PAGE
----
Saturday, December 19, 2015

How is the state going to pay for Sweeney's Pre-K expansion?

Senate President and gubernatorial candidate Steve Sweeney has proposed a large expansion of state-funded Pre-K.

“We need to expand early-childhood education throughout the state and implement creative ways of funding innovative programs. This is a major step forward in that process."
Under Sweeney's proposal, another 17 districts would get the same level of Pre-K services that the Abbotts currently have. This mens two full years of Pre-K for all 3 and 4 year olds residing there.

This is part of the Democrats' "New Jersey: Investing in You" campaign, a six-point campaign that excludes K-12 funding as one of its objectives.

Sweeney also proposes restoring "wraparound" services in the Abbotts, that is, before care and after care.

The wraparound services are not mandated by the NJ Supreme Court and the Christie Administration and legislature have cut them in order to balance the budget in the last few years and avoid deeper cuts to K-12 education and Pre-K in non-Abbotts. Sweeney evidently wants to spend even more money in the Abbotts, regardless of how badly aided other districts are.

The cuts to wraparound services usually preserve the services for "free" for the poorest children, but less-poor and middle-income children do not qualify for "free" services and many do not participate.  (even affluent children in the Abbotts are eligible for the academic component of Pre-K.)

The costs of Sweeney's proposal would be $62.7 million in 2016-2017 budget and $103 million for the next year, with the cost increasing thereafter.

Since the state spent $656 million on Pre-K in 2015-16, this represents a 15% increase.   However, this is less than a third of the (utopian) Pre-K expansion envisioned in SFRA in 2008, in which all districts with FRL-eligibility rates above 40% were supposed to get universal, state-funded Pre-K for all students and poor kids in any district were supposed to get state-funded Pre-K.  SFRA's much more ambitious expansion of Pre-K would pay for universal Pre-K to 100 districts and cost $360 million.  

No Source for Funds Identified by the Democrats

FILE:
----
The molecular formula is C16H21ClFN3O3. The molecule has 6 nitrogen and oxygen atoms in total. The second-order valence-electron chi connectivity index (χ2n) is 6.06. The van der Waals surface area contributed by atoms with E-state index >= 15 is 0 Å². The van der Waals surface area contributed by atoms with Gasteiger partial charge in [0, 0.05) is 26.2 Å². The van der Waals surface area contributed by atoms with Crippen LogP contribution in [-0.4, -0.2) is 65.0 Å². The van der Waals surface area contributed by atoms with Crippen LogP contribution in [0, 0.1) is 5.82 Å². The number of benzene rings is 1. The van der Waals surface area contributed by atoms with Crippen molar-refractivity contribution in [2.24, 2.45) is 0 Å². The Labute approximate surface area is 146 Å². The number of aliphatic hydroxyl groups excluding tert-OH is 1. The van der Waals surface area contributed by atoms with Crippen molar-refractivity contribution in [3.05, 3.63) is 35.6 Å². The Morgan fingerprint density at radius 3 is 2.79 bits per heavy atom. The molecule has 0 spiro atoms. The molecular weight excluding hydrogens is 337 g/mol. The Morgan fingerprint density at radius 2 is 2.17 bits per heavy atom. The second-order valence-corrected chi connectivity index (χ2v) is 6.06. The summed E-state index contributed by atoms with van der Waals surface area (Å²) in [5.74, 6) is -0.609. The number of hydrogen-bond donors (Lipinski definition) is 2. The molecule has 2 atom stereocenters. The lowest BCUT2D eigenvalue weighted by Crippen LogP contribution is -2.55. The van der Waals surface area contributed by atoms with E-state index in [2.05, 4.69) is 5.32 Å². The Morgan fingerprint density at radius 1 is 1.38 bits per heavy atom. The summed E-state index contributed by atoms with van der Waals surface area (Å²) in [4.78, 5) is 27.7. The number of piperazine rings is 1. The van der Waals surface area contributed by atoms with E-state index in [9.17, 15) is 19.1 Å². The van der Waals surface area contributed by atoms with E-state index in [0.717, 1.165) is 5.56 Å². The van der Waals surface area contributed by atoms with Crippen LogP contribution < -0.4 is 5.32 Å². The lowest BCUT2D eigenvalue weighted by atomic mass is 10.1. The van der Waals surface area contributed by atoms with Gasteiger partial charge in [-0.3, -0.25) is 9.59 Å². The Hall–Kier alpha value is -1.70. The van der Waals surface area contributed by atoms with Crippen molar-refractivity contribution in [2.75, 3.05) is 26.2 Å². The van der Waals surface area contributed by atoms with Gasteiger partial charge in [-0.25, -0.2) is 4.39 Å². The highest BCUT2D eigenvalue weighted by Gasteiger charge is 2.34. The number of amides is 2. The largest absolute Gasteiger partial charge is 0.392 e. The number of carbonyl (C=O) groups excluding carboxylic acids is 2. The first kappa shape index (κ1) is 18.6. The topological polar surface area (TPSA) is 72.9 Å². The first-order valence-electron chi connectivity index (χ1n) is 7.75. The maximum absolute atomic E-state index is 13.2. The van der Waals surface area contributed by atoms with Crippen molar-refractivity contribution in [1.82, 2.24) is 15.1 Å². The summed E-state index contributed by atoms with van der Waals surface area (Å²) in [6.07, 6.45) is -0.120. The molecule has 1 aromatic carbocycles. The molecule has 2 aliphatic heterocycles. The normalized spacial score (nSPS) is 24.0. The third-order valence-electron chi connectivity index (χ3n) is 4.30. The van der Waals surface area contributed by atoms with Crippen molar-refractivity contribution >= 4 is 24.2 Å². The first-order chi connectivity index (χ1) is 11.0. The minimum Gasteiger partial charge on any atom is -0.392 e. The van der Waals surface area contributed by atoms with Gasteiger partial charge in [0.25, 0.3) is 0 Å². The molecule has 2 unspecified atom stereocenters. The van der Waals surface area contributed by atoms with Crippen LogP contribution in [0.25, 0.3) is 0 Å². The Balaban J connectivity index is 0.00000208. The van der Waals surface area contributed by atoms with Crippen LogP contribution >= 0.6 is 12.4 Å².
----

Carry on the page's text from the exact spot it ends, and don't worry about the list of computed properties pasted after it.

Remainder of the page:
The huge problem is that there's no way to pay for the Pre-K expansion. New Jersey's economy is barely growing a fact that Sweeney recognizes "“Our growth has been anemic next to the nation’s." Any new revenues brought in by that economic growth are to be reserved for pensions, a policy that Sweeney supports and makes the central part of his pipe dream to fully fund NJ's pensions without raising taxes on the middle class or slashing services.

I have no clue where the state is going to get this money.  For 2015-16 the total increase in Pre-K and K-12 state aid was only $8 million.  For 2014-15 the increase was $35 million.  For 2013-14 the increase was a much more substantial $114 million, but that was part of the post-recession state aid rebound and the state was ignoring its pension obligations then too.

The increases of the last few years have been significantly below general inflation, let alone the health care and Out of District tuition inflation that constantly erode financial resources for school districts.

Source: State Aid Summaries
Sweeney's Pre-K plan is incompatible with his own plan to dramatically increase the state's pension contributions.

For FY2017, the state's pension payment is supposed to increase to $1.83 million from $1.3 billion in FY2016, meaning that even Chris Christie plans to have the state find another $500 million alone for next year.

Source, NJSpotlight,

MOREOVER, Sweeney is forgetting the risk of the state losing the COLA payments case in Berg v. Christie, which will be decided in 2016.  If the NJ Supreme Court guts pension reform and orders the state to make back payments on COLAs and pay COLAs in the future the state's budgetary position will be ruined.

Even if the state prevails in Berg v. Christie, I don't see how anyone can fit in much larger pension payments AND much larger Pre-K expenses unless you slash aid somewhere else.

Hey, if Adjustment Aid were being cut I'd be all for Pre-K expansion, but without a funding source this is just irresponsibility from Sweeney or, more likely, a smart campaign tactic to build support among liberal true believers in the Democratic party.

Phil Murphy also talks about Pre-K, although his discussion is more cautious and acknowledges research shedding doubt on Pre-K's long-term effects.  Either way, it is possible that the Democratic primary could become a contest where the candidates try to "out Pre-K" each other.

Although Sweeney's proposal would cost $100 million a year in two years for the state and would be a headache for him as governor, it costs him nothing as a candidate just to make it.  As Senate president this proposal is cost-free to Sweeney too, since his autumn contemplation of redistributing state aid would divide the Democratic party.

Anyway, there are some forms of political advertising that money can't buy and a Pre-K proposal that gets good press is one of them.

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